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Hesiod was one of the most famous Greek poets. He is not as good a writer as Homer, but the ancients often grouped him with Homer.

He wrote two short epic poems, The Theogony and Works and Days.

The Muses

Hesiod appears to believe that the Muses—the nine daughters of Zeus and Memory—divinely inspired his poetry:

And they taught Hesiod the art of singing verse,

While he pastured his lambs on holy Helikon’s slopes.

And this was the very first thing they told me,

The Olympian Muses, daughters of Zeus Aegisholder:

“Hillbillies and bellies, poor excuses for shepards:

We know how to tell many believable lies,

But also, when we want to, how to speak the plain truth.”

So spoke the daughters of great Zeus, mincing their words.

And they gave me a staff, a branch of good sappy laurel,

Plucking it off, spectacular. And they breathed into me

A voice divine, so I might celebrate past and future.

And they told me to hymn the generations of the eternal gods,

But always to sing of themselves, the Muses, first and last.

Farewell Zeus’s daughters, and bestow song that beguiles.

Make known the eerie brood of the eternal Immortals

Who were born of Earth and starry Sky,

And of dusky Night, and whom the salt Sea bore.

Tell how first the gods and earth came into being

And the rivers and the sea, endless and surging,

And the stars shining and the wide sky above;

How they divided wealth and allotted honors,

And first possessed deep-ridged Olympus.

Tell me these things, Olympian Muses,

From the beginning, and tell which of them came first. (Th. 23–35, 103–25)

Hesiod then proceeds to tell the story of how the gods came about, The Theogony.

The Theogony tells of great events at the beginning of the world, which Hesiod could not know about except through the Muses. Is Hesiod simply re-telling the stories that were passed down to him, or is he creating new stories which he beliefs are true? I think the latter.

That’s the sum of my experience with pegged & dowelled ships.

Still, I can teach you the mind of Zeus the Storm King,

Since the Muses have taught me ineffable song.

— Works and Days, 731–733

It appears that Hesiod is making up stories while simultaneously believing they are true!

Similar processes may explains the origin of many religious ideas.

The Gods

It looks like there’s not just one kind of Strife—

That’s Eris—after all, but two on the Earth.

You’d praise one of them once you got to know her,

But the other’s plain blameworthy. They’ve just got

Completely opposite temperaments.

One of them favors war and fighting. She’s a mean cuss

And nobody likes her, but everybody honors her,

This ornery Eris. They have to: it’s the gods’ will.

The other was born first though. Ebony Night

Bore her, and Kronos’ son who sits high in thin air

Set her in Earth’s roots, and she’s a lot better for humans.

Even shiftless folks she gets stirred up to work.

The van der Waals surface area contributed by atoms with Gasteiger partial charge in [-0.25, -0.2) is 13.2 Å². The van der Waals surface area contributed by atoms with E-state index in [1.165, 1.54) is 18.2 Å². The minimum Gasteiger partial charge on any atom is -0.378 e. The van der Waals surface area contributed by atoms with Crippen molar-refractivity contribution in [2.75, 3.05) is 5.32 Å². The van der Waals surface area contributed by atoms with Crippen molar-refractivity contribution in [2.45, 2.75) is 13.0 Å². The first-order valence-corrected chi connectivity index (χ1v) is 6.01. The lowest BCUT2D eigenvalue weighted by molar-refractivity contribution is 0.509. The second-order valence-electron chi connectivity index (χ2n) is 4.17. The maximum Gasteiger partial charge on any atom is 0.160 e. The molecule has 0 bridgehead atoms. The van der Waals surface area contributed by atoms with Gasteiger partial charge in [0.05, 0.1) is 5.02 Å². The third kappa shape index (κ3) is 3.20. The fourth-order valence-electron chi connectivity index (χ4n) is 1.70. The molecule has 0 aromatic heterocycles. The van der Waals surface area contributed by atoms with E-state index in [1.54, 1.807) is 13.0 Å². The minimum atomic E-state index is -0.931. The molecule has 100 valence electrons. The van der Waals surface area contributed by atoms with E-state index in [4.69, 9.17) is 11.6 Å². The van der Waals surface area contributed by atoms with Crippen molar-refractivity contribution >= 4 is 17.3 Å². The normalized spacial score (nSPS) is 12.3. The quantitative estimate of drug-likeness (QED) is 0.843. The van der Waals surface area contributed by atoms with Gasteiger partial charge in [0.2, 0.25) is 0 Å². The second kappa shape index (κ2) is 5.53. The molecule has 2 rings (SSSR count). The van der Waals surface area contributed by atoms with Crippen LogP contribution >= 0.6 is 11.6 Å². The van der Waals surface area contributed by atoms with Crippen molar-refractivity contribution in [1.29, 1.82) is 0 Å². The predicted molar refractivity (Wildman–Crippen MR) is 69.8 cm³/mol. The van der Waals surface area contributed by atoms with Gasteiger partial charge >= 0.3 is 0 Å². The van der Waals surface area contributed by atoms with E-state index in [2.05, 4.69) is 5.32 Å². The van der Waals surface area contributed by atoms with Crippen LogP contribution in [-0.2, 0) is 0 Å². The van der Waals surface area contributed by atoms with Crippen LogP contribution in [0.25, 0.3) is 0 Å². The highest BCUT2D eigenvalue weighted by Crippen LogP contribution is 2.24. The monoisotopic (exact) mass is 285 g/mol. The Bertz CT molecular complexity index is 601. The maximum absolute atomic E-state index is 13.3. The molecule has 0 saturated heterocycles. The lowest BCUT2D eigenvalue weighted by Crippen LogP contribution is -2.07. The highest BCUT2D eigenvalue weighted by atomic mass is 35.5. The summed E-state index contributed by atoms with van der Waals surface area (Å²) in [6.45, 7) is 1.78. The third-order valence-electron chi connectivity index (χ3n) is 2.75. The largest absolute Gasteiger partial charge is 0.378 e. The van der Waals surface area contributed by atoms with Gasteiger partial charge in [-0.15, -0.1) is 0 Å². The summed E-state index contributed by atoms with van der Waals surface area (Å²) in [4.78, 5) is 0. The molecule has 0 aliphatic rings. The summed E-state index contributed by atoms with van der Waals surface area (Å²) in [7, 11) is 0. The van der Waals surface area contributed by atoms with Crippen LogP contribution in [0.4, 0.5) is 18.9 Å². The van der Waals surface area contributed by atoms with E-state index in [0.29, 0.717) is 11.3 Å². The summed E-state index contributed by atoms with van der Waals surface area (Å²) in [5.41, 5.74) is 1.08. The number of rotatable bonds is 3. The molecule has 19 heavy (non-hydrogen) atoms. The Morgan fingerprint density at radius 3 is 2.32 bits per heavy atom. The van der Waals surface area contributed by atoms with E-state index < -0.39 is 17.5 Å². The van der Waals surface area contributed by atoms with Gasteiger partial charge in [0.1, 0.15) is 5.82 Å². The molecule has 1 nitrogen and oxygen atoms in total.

When a person’s lazing about and sees his neighbor

Getting rich, because he hurries to plow and plant

And put his homestead in order, he tends to compete

With that neighbor in a race to get rich.

Strife like this does people good.

— Works and Days, 21 – 37

TODO: add other quote about something being a god

Hesiod seems to associated gods with

Three types of gods:

  1. Personified gods that were worshiped (e.g., Zeus, Aphrodite, Athena)
  2. Personified gods that were not worshiped (e.g., Atlas)
  3. Gods which represent abstractions (e.g., Dawn, Neglect, Pretences)

It seemed natural to the Greeks to represent abstract concepts as gods, since they are invisible and immortal.

Strife and Rumour—etymological explanations for gods.

Hesiod uses creation through sex instead of the creation through speech (present in the Hebrew bible and, I think, in Egyptian cosmology).

Genealogy is an organizational scheme.

Hekate (Hesiod’s apparent favourite next to Zeus); exemplifies how different cults rise and fade over time.

Hesiod appears to create gods as he goes, sometimes filling them in as necessary. This is difficult for us to understand, but he believed that the muses were acting through him to fill in the detail. I.e., he is just a conduit to pass through the thoughts of the muses.

That’s the sum of my experience with pegged & dowelled ships.

Still, I can teach you the mind of Zeus the Storm King,

Since the Muses have taught me ineffable song.

— Works and Days, 731 – 733

Comparisons with Other Religions

Marduk has many similarities with Zeus. Both were sky gods who lead a fight over and older generation of gods to become the leading god.

Pandora and Eve.

Babylonians thought men were created to feed the gods; Greeks, while still giving sacrifies, apparently did not. Quote about Zeus hiding how to make a living.

Zeus’s division of duties and realms vs Marduk’s in the Enuma Elish.

Ages of Men

Possible insertion of the age of Heroes.

Men have gotten weaker (anti-progress).

Quotations and line numbers are from the Stanley Lombardo translation.